Updated: Jul 14, 2020
A couple of weeks ago, I spent an hour looking for information about the first protest of a police action shooting that I remember attending. I grew up in Tampa, and I have a rough idea of when it happened: sometime in the late ‘70s or early ‘80s. I was in the 6th grade, and I remember the victim being unarmed. The fact that I had to search for information and that there were so many similar cases is itself heartbreaking and proof that this is a systemic, long-standing stain on the US. I even found out that there were riots the year I was born, 1967. The names change, but the facts (and our responses) stay the same. I don’t remember my life without police action shootings. When I arrived in Indianapolis in the fall of 1987, I was introduced to the community at meetings and events hosted by Muhammad Siddeeq and other community leaders about the death of Michael Taylor. This problem is pervasive and exhausting.
These shootings are devastating to the victims' families, friends, co-workers, and peers. However, communities as a whole are also affected. Being injured by someone who is supposed to protect you is terrifying and always causes deep, long-lasting harm. Law enforcement's entire purpose is to protect and serve communities to ensure public safety. Violence at the hands of the State (police are agents of local government) reinforces feelings of powerlessness and creates a special type of trauma.
Police shootings are forms of racial terrorism. Incidents of racialized terror don't just affect a local community: they affect us all. Thanks to media and technology, these stories are transmitted across the nation and reinforce feelings of powerlessness and hopelessness throughout the entire African American community. These stories do not go away; instead, they increase fears about law enforcement and our overall feeling of being unsafe. These fears can be especially pronounced for youths. For our mental health and wellness, we should try not to amplify these fears. There are bad structural policies that allow bad behaviors to continue and grow, but not all police are bad. Mobilized, we can change bad policies and practices – unjust structures.
Expressing our discontent safely and bravely is one strategy, but it does not lead to systemic change. In my experience, change requires a clear vision, constant pressure, and collective action.
But first, a word to parents. What you say and do matters. Yes, you have the right to be angry and sad. You have the right to grieve. However, your children are watching. Limit what you say and do in front of them. Be careful of words like “always” and “all of them.” Yes, there is a need for huge systemic reforms about the policies, procedures, and practices that govern policing...but all police are not bad. Use this time to tell your children that the police and the prosecutors work for them. Help them understand the power of their actions and votes. Join a civic organization (and take them with you – now, with social distancing, they can join you). Help them see that collective and focused work makes a difference.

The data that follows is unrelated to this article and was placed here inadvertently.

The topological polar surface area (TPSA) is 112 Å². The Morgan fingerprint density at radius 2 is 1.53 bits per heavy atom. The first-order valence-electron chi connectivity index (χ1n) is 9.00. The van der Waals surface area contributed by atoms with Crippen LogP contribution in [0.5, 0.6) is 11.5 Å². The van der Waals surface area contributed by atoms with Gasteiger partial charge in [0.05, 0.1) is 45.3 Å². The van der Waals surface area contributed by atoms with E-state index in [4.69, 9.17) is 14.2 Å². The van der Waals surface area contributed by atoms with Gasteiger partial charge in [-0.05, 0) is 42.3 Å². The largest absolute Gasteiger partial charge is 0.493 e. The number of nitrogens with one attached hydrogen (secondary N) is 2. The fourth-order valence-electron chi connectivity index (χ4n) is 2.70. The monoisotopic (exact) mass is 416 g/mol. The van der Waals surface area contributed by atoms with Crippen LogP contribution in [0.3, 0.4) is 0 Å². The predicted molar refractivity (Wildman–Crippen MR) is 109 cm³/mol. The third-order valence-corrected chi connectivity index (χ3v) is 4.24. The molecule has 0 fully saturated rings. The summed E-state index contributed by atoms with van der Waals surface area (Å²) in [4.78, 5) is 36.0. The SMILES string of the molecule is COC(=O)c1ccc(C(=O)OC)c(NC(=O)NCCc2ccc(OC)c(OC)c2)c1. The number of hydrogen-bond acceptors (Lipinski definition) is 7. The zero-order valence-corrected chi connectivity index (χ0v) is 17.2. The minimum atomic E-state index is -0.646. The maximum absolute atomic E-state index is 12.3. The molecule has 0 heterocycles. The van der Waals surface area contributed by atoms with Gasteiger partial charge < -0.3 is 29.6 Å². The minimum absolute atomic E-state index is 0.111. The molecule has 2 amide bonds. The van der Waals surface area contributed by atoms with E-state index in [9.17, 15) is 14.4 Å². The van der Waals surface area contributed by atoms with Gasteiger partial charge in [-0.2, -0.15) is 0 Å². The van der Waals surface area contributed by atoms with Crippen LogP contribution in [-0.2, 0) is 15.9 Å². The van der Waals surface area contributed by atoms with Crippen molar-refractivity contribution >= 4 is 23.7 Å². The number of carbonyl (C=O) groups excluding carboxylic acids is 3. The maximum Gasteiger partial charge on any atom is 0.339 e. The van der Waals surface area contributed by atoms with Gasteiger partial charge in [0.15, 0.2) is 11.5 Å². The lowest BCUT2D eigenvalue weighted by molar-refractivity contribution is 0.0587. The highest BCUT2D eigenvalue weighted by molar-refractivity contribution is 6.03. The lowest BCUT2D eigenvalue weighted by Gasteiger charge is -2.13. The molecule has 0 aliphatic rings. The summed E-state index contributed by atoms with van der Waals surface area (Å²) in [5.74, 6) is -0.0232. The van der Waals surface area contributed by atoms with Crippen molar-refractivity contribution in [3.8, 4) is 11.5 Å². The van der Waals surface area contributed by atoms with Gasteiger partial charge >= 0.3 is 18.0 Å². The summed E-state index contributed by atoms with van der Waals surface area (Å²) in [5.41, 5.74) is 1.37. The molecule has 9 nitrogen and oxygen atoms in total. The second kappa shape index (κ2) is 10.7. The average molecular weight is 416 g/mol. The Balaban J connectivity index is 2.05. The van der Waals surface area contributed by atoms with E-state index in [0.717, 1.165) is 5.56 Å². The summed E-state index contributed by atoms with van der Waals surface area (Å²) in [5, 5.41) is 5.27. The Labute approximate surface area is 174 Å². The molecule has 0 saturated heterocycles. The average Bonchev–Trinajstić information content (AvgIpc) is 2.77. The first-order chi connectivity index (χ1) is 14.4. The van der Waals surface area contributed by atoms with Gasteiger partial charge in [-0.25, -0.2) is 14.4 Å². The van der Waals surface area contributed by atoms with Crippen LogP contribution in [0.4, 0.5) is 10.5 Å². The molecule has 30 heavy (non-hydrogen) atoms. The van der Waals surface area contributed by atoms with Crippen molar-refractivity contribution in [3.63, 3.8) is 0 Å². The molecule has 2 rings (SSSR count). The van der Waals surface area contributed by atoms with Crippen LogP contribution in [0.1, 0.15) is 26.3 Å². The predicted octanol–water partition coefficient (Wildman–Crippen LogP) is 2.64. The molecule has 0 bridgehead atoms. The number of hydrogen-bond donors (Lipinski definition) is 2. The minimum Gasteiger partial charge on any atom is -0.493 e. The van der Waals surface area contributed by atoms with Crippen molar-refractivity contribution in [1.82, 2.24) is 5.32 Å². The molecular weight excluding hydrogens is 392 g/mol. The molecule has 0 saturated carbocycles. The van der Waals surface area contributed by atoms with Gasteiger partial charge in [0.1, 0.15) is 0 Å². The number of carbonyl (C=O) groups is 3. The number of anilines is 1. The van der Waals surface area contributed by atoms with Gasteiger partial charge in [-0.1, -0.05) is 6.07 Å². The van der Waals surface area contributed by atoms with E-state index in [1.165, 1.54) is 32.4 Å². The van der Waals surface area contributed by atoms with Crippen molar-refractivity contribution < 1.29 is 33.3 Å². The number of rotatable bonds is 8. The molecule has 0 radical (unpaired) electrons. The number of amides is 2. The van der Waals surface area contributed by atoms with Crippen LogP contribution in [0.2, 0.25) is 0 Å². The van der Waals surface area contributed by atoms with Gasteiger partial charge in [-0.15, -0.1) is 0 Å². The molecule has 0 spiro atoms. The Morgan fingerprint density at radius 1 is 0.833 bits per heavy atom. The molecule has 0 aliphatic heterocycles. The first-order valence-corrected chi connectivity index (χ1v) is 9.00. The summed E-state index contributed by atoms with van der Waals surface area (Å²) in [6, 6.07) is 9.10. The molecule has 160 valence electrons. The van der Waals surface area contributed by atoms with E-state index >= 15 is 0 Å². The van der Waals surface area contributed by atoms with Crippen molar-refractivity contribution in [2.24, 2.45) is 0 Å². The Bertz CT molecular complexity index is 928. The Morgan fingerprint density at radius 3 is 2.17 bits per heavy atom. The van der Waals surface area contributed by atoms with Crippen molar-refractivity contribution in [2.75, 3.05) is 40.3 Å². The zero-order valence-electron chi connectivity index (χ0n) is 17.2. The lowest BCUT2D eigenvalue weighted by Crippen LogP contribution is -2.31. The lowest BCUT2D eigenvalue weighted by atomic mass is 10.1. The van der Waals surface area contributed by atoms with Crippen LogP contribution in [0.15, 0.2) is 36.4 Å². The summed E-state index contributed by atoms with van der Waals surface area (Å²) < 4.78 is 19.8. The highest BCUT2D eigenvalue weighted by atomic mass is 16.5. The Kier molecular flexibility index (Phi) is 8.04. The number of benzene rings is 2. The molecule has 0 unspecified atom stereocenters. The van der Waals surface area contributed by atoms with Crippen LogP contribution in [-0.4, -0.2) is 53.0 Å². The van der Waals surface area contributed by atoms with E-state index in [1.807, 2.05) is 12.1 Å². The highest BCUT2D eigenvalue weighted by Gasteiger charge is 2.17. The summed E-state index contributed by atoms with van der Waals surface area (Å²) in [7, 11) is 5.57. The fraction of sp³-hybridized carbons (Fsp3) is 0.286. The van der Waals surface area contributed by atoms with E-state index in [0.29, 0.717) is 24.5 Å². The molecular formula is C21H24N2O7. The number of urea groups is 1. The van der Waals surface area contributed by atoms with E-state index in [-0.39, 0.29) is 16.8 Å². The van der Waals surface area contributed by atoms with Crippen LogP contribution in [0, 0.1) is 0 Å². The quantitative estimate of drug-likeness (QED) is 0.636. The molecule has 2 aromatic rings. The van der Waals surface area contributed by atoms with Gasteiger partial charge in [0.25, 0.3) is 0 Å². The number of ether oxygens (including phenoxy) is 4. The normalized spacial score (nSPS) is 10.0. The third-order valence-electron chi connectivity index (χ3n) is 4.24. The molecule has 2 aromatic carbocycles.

Do something – memes, Instagram stories, and Facebook posts (or even going to a protest or two) do not change policies. Click here for a list of what you can do:
§ Encourage Congress to pass the anti-police brutality resolution of Ayanna Pressley, Ilhan Omar, and Karen Bass.
§ Reach out to your local NAACP or Black Lives Matter chapter and check out their policy recommendations. Give your time, talent, and energy to support these causes.
§ Seek healing and peace, especially if you and/or your child attended a march or protest where things got out of hand. Look for a chance to talk about your feelings and behaviors; grief, anger, and frustration are all legitimate feelings. And, if you did something wrong (strong words, property damage, etc.), make those wrongs right. Look for restorative circles. Talk about disruptions in the community and their impact (faith-based or organizations could host these). Find an emotional emancipation circle. Be proactive in engaging in help-seeking behavior.
People banded together to end legal lynching. Remembering what we have accomplished builds resilience. You have power that is greater than your anger and pain. Use your force for good!
As always, please send me a message me! I would love to hear from you! * A shorter version of this appeared in the June 8th,2020 edition of the Champaign News Gazette.